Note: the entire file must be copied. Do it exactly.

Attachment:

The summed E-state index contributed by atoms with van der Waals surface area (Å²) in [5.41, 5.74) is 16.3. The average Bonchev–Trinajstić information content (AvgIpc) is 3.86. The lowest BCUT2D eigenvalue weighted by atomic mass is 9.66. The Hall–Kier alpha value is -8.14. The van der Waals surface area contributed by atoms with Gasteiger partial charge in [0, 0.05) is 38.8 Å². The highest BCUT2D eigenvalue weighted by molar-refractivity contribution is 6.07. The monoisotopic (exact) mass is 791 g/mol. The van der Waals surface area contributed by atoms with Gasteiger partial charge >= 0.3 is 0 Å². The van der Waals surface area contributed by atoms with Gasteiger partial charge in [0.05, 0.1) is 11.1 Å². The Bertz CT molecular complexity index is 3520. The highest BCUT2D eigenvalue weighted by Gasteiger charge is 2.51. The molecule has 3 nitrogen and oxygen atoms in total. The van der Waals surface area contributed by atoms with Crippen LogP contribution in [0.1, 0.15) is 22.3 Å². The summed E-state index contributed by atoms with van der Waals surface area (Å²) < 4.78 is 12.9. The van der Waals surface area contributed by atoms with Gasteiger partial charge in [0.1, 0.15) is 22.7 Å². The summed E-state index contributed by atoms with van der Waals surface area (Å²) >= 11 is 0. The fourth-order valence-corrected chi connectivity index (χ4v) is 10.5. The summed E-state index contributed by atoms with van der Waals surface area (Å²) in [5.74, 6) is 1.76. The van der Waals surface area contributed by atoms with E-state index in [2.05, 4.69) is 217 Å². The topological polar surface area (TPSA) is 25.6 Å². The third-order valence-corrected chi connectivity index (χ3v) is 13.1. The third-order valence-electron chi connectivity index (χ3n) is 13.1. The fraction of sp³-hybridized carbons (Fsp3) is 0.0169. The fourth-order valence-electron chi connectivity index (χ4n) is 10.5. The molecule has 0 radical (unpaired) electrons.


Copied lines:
The summed E-state index contributed by atoms with van der Waals surface area (Å²) in [5.41, 5.74) is 16.3. The average Bonchev–Trinajstić information content (AvgIpc) is 3.86. The lowest BCUT2D eigenvalue weighted by atomic mass is 9.66. The Hall–Kier alpha value is -8.14. The van der Waals surface area contributed by atoms with Gasteiger partial charge in [0, 0.05) is 38.8 Å². The highest BCUT2D eigenvalue weighted by molar-refractivity contribution is 6.07. The monoisotopic (exact) mass is 791 g/mol. The van der Waals surface area contributed by atoms with Gasteiger partial charge >= 0.3 is 0 Å². The van der Waals surface area contributed by atoms with Gasteiger partial charge in [0.05, 0.1) is 11.1 Å². The Bertz CT molecular complexity index is 3520. The highest BCUT2D eigenvalue weighted by Gasteiger charge is 2.51. The molecule has 3 nitrogen and oxygen atoms in total. The van der Waals surface area contributed by atoms with Crippen LogP contribution in [0.1, 0.15) is 22.3 Å². The summed E-state index contributed by atoms with van der Waals surface area (Å²) < 4.78 is 12.9. The van der Waals surface area contributed by atoms with Gasteiger partial charge in [0.1, 0.15) is 22.7 Å². The summed E-state index contributed by atoms with van der Waals surface area (Å²) >= 11 is 0. The fourth-order valence-corrected chi connectivity index (χ4v) is 10.5. The summed E-state index contributed by atoms with van der Waals surface area (Å²) in [5.74, 6) is 1.76. The van der Waals surface area contributed by atoms with E-state index in [2.05, 4.69) is 217 Å². The topological polar surface area (TPSA) is 25.6 Å². The third-order valence-corrected chi connectivity index (χ3v) is 13.1. The third-order valence-electron chi connectivity index (χ3n) is 13.1. The fraction of sp³-hybridized carbons (Fsp3) is 0.0169. The fourth-order valence-electron chi connectivity index (χ4n) is 10.5. The molecule has 0 radical (unpaired) electrons.